I am a text-heavy kinda guy. I enjoy reading and writing articles that stretch on for five thousand words or more. Normally, I don't consciously pay much attention to the accompanying photographs or illustrations. And I am the kind of reporter who kvetches about losing words because "there's great art."
But, the photographs accompanying the NYT article "The Washington Back Channel" by Max Frankel (fine article, by the way) knocked the wind out of me. The photo of the spiral reporter's notebook evoked a sensation of singular evil. It immediately threw me back to my years in Argentina and Chile where I interviewed many torture victims and relatives of the desaparecidos. I thought the photographer had to be an Argentine or Chilean immigrant. Well, I was wrong.
The photographs were taken by Horacio Salinas who is the New York-born son of Argentine immigrants. I looked up his other work, which you can see here. On a whim, I decided to call him up and see if he might agree to be interviewed for my upcoming Web site LatinoPopCulture.com (nothing there yet) I left a message figuring that was the end of that. Quite graciously and quite quickly he returned my call and agreed to chat.
I am not an art critic and lack the language and understanding to write with intelligence about the aesthetic value of his photographs. Soooo I'll just reproduce part of the q&a. When the LatinoPopCulture.com site is up and running I will post a full transcript of the interview and some additional background information.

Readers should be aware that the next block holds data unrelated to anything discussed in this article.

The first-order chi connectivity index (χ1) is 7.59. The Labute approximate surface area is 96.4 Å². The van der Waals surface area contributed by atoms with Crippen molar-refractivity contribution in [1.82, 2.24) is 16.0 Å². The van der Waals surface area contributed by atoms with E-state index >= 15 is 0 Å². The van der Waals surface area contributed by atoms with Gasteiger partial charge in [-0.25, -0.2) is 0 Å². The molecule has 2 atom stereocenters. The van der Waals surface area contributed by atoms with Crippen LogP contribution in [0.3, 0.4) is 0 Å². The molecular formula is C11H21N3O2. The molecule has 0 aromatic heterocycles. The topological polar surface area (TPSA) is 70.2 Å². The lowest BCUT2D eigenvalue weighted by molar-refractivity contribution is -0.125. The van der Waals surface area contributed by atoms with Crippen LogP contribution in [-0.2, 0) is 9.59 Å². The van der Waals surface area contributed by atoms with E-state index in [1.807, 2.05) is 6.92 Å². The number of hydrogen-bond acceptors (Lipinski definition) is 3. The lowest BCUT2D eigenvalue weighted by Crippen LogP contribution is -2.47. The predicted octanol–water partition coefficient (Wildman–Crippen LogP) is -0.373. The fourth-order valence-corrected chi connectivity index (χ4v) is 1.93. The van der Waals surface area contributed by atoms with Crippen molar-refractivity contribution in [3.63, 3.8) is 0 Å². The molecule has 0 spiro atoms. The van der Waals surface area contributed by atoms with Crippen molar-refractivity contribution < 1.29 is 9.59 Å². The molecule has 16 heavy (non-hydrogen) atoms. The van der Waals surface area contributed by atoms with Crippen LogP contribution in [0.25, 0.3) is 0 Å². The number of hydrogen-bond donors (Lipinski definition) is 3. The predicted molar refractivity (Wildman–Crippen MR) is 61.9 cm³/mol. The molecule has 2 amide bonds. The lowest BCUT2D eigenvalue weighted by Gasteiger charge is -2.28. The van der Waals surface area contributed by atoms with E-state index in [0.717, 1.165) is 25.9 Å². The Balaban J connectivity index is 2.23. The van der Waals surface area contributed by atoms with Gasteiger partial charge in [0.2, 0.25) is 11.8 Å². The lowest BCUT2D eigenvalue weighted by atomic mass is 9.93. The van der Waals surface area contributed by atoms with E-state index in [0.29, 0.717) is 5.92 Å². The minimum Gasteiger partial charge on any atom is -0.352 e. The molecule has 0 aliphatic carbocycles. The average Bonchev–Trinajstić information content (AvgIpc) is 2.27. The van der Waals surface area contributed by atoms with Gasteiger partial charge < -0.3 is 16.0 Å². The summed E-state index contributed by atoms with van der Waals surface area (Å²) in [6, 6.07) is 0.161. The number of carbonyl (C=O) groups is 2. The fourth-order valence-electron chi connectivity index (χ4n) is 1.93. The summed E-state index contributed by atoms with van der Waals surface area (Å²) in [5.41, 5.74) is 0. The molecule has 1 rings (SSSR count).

PS My digital recorder wasn't working for the interview (turns out it wasn't plugged in properly) so the partial transcript is based on my typewritten notes. His answers are very close to verbatim. My questions are rough approximations.
Q: Did you
read the article before taking the photographs?
A: No, no. I
basically just knew about the story by following it. I knew about the reporter who had gone to
prison and thought that was more of an interesting image to focus on. The notepad, I felt like,
we made it look like a prison. I call that the Judith Miller picture.
Q: When I saw the photographs it made me think of the desaparecidos. Was that intentional?
A: I didn't think it about that way. I am glad it had that darkness. I was feeling pretty dark. They said to me 'we want it to be very noir, old-school, black-and-white, like a detective film'.
Q: You sounded surprised when I mentioned the desaparecidos. Were you?
A: Yeah, I've
read a lot about that [period] but it never crossed my mind at all. I was just trying to
look at it as the Watergate of this generation.
Q: Why the Blackberry?
A: We had to
shoot a phone for the cover. That was a constraint [because] I always like to have my own
ideas. The Blackberry and the phone were not my ideas. The two things that I
wanted were the blinds and the notepad with the shadow of the spiral itself.
If I have to do one picture about a topic, I want that picture to say everything in a second.
Q: Do you think of yourself as a New Yorker, a Latino, the son of Argentine immigrants? All of the above? None of the above?
All of the above. I think of myself as a New Yorker who is the son of immigrants. Being Latin is a very big part of my life. I watched my dad struggle. He came here in his 20s with no money, no language, no prospects and said 'let´s have kids'. It is incredible.
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